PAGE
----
Stepping Out

Richard Harris
Richmond Theatre and touring

Production photo

Seven women and one man sign up for a weekly tap class, which takes place in a London suburban church hall.

Richard Harris’ comedy, which enjoyed a huge international success 26 years ago, offers a range of socially inadequate people, who come across as types and caricatures rather than characters.

The cast includes fat, vulgar Sylvia; sharp-tongued Maxine; trainee nurse Lynne; silly Dorothy looking after her old mum; black Rose; and lonely Geoffrey who takes a fancy to Andy, a battered-wife.

There’s also Mavis who used to be a professional and runs the class; dour Mrs Fraser who plays the piano; and interfering, pretentious, tactless Vera whose husband is having sex with her daughter by her first marriage.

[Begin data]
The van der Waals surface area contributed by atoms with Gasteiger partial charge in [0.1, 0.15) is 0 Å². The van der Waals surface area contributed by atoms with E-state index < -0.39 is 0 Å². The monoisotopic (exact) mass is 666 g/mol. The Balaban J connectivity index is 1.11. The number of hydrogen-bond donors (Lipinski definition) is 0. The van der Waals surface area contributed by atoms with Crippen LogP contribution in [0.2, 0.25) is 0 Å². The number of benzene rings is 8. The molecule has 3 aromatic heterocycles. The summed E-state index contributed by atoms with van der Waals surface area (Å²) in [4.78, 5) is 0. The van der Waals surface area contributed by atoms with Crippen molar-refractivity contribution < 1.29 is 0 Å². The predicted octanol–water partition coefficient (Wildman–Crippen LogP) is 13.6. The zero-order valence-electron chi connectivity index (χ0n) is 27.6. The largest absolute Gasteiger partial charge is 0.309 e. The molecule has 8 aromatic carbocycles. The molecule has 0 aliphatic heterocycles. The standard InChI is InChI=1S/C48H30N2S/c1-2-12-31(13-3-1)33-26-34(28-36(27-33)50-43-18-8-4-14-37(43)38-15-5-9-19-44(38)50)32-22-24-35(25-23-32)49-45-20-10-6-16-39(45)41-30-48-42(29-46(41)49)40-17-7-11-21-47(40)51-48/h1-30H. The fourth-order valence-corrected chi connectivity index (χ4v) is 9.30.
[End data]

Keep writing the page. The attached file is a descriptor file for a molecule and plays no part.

The unlikely group works towards an unlikely charity show, which allows them all to have an unlikely wish fulfillment finale in which they appear in top hats, tails, canes and fish net stockings – as if they were in A Chorus Line.

Stepping Out always was sub-Alan Ayckbourn and very trivial; but what the original production had in 1984 was an absolutely wonderful performance by Marcia Warren as the insensitive Vera. Warren was hilarious and finally pathetic.

The actors in the present production, regrettably, are just not good enough to hide the play’s flaws. The direction is incredibly lax. The show needs to be tightened up, especially in the second half.

Touring until end of July and visiting Dundee, Edinburgh, Sheffield, Woking, Dartford, Milton Keyes, Croydon, Bournemouth, Cheltenham, Derby, Plymouth, New Brighton, Brighton, Truro.

Reviewer: Robert Tanitch

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